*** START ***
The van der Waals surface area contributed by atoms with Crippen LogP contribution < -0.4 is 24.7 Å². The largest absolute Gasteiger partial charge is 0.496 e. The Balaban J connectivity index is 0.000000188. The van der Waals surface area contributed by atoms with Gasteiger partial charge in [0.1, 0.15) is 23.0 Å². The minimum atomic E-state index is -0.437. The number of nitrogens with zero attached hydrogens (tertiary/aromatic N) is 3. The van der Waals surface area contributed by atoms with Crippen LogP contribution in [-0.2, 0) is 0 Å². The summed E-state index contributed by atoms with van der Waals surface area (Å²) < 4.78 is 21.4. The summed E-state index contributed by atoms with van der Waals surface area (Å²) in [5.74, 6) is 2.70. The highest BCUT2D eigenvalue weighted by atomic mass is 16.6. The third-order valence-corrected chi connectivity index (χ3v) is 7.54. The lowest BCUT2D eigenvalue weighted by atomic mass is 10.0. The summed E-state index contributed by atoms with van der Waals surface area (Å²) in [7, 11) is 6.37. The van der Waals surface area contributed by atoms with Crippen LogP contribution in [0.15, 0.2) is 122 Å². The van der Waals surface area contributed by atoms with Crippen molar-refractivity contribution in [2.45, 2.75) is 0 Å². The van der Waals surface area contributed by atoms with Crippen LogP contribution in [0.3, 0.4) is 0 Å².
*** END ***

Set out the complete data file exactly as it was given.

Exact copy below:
The van der Waals surface area contributed by atoms with Crippen LogP contribution < -0.4 is 24.7 Å². The largest absolute Gasteiger partial charge is 0.496 e. The Balaban J connectivity index is 0.000000188. The van der Waals surface area contributed by atoms with Gasteiger partial charge in [0.1, 0.15) is 23.0 Å². The minimum atomic E-state index is -0.437. The number of nitrogens with zero attached hydrogens (tertiary/aromatic N) is 3. The van der Waals surface area contributed by atoms with Crippen LogP contribution in [-0.2, 0) is 0 Å². The summed E-state index contributed by atoms with van der Waals surface area (Å²) < 4.78 is 21.4. The summed E-state index contributed by atoms with van der Waals surface area (Å²) in [5.74, 6) is 2.70. The highest BCUT2D eigenvalue weighted by atomic mass is 16.6. The third-order valence-corrected chi connectivity index (χ3v) is 7.54. The lowest BCUT2D eigenvalue weighted by atomic mass is 10.0. The summed E-state index contributed by atoms with van der Waals surface area (Å²) in [7, 11) is 6.37. The van der Waals surface area contributed by atoms with Crippen LogP contribution in [0.15, 0.2) is 122 Å². The van der Waals surface area contributed by atoms with Crippen molar-refractivity contribution in [2.45, 2.75) is 0 Å². The van der Waals surface area contributed by atoms with Crippen LogP contribution in [0.3, 0.4) is 0 Å².